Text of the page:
Many workers who have employer-sponsored group life insurance need help with buying more coverage.[@@]
MetLife Inc., New York, and Principal Financial Group Inc., Des Moines, Iowa, have mapped out the gaps in workers’ life insurance protection in reports on 2 recent surveys released as part of September Life Insurance Awareness Month activities.
Researchers who surveyed 1,541 adult U.S. residents in August for MetLife found that only 51% of full-time workers with children or other dependents feel that they have enough life insurance.
Only 55% of participants say they have made any conscious effort to assess their families’ life insurance needs, and even survey participants who have an obvious need for life insurance are going bare: 18% of the participants who have bought homes in the previous 18 months have no life insurance, and 32% of the participants who have had babies during that period lack life insurance.
The researchers who conducted the Principal survey, which focused on workers at small and midsize U.S. companies, found that 73% say their employers offer life insurance benefits but that only half understand the importance of life insurance benefits.
When participants were asked about the life insurance advisory services that might be helpful to them, 47% said an “explanation of what the benefit covers,” and 27% said they wanted a “financial plan outlining all the steps in the process.”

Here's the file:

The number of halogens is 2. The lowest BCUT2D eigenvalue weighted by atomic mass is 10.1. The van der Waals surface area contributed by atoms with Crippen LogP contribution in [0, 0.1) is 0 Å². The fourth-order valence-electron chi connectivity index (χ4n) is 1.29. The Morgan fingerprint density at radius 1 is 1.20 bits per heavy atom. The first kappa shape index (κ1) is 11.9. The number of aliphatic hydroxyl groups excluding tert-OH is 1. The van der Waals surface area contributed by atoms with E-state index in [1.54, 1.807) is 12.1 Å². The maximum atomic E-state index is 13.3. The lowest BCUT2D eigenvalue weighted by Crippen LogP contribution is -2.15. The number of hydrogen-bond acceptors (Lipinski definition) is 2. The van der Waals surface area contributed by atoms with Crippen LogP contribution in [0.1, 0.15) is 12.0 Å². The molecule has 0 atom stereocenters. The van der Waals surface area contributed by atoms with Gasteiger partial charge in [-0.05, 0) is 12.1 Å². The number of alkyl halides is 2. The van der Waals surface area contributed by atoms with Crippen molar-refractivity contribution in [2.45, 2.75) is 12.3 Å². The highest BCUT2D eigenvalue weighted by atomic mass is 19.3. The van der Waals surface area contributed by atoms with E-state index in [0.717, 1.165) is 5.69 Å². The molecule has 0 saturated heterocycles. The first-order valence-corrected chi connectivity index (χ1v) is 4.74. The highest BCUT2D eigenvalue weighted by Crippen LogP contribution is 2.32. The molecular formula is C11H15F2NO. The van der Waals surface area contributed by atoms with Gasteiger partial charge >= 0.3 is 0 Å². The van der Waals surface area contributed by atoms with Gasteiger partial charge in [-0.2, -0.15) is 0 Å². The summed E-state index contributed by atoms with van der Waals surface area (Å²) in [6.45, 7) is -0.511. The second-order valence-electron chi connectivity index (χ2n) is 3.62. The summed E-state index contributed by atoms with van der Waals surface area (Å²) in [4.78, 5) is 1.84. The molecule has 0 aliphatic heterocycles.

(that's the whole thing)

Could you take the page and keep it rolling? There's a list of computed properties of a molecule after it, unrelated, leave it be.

The Principal survey results show there’s “an opportunity for the insurance industry to reach out to employees and help them to learn more about individual coverage that can supplement what their employer offers,” Jerry Patterson, Principal’s chief marketing officer, says in a statement about the results.
Tony Trani, vice president of life products management at MetLife, also talks about the importance of workers getting advice about individual life insurance and other financial matters.
“Through MetLife research, we know that people are living paycheck to paycheck,” Trani says in a statement issued by MetLife. “They may be concentrating on immediate bills, but that can be shortsighted. If money is tight now, what will families do if that paycheck is no longer there?”